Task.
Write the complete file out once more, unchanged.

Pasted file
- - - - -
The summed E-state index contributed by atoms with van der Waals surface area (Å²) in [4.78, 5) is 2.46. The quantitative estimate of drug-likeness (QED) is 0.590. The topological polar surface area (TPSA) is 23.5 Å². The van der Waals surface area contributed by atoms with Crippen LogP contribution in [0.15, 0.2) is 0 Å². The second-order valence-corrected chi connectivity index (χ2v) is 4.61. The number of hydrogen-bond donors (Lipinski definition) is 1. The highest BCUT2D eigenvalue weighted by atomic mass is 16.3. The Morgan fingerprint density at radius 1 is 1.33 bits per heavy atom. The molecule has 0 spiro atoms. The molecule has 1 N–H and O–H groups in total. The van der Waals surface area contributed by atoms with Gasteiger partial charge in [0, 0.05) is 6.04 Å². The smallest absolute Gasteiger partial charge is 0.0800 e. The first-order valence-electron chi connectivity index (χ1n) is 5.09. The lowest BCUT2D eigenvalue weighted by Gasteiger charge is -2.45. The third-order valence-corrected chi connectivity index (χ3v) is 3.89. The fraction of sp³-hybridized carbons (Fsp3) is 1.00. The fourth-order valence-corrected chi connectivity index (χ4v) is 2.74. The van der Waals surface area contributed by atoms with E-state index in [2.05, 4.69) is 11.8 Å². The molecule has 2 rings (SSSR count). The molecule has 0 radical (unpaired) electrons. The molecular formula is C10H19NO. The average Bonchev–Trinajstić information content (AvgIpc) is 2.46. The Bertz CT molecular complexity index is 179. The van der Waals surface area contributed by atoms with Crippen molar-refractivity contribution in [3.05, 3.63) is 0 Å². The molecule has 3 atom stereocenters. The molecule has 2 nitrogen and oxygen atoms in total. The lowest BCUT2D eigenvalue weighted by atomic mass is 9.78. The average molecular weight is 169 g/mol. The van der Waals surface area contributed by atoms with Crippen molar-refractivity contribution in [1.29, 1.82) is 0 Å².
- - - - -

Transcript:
The summed E-state index contributed by atoms with van der Waals surface area (Å²) in [4.78, 5) is 2.46. The quantitative estimate of drug-likeness (QED) is 0.590. The topological polar surface area (TPSA) is 23.5 Å². The van der Waals surface area contributed by atoms with Crippen LogP contribution in [0.15, 0.2) is 0 Å². The second-order valence-corrected chi connectivity index (χ2v) is 4.61. The number of hydrogen-bond donors (Lipinski definition) is 1. The highest BCUT2D eigenvalue weighted by atomic mass is 16.3. The Morgan fingerprint density at radius 1 is 1.33 bits per heavy atom. The molecule has 0 spiro atoms. The molecule has 1 N–H and O–H groups in total. The van der Waals surface area contributed by atoms with Gasteiger partial charge in [0, 0.05) is 6.04 Å². The smallest absolute Gasteiger partial charge is 0.0800 e. The first-order valence-electron chi connectivity index (χ1n) is 5.09. The lowest BCUT2D eigenvalue weighted by Gasteiger charge is -2.45. The third-order valence-corrected chi connectivity index (χ3v) is 3.89. The fraction of sp³-hybridized carbons (Fsp3) is 1.00. The fourth-order valence-corrected chi connectivity index (χ4v) is 2.74. The van der Waals surface area contributed by atoms with E-state index in [2.05, 4.69) is 11.8 Å². The molecule has 2 rings (SSSR count). The molecule has 0 radical (unpaired) electrons. The molecular formula is C10H19NO. The average Bonchev–Trinajstić information content (AvgIpc) is 2.46. The Bertz CT molecular complexity index is 179. The van der Waals surface area contributed by atoms with Crippen molar-refractivity contribution in [3.05, 3.63) is 0 Å². The molecule has 3 atom stereocenters. The molecule has 2 nitrogen and oxygen atoms in total. The lowest BCUT2D eigenvalue weighted by atomic mass is 9.78. The average molecular weight is 169 g/mol. The van der Waals surface area contributed by atoms with Crippen molar-refractivity contribution in [1.29, 1.82) is 0 Å².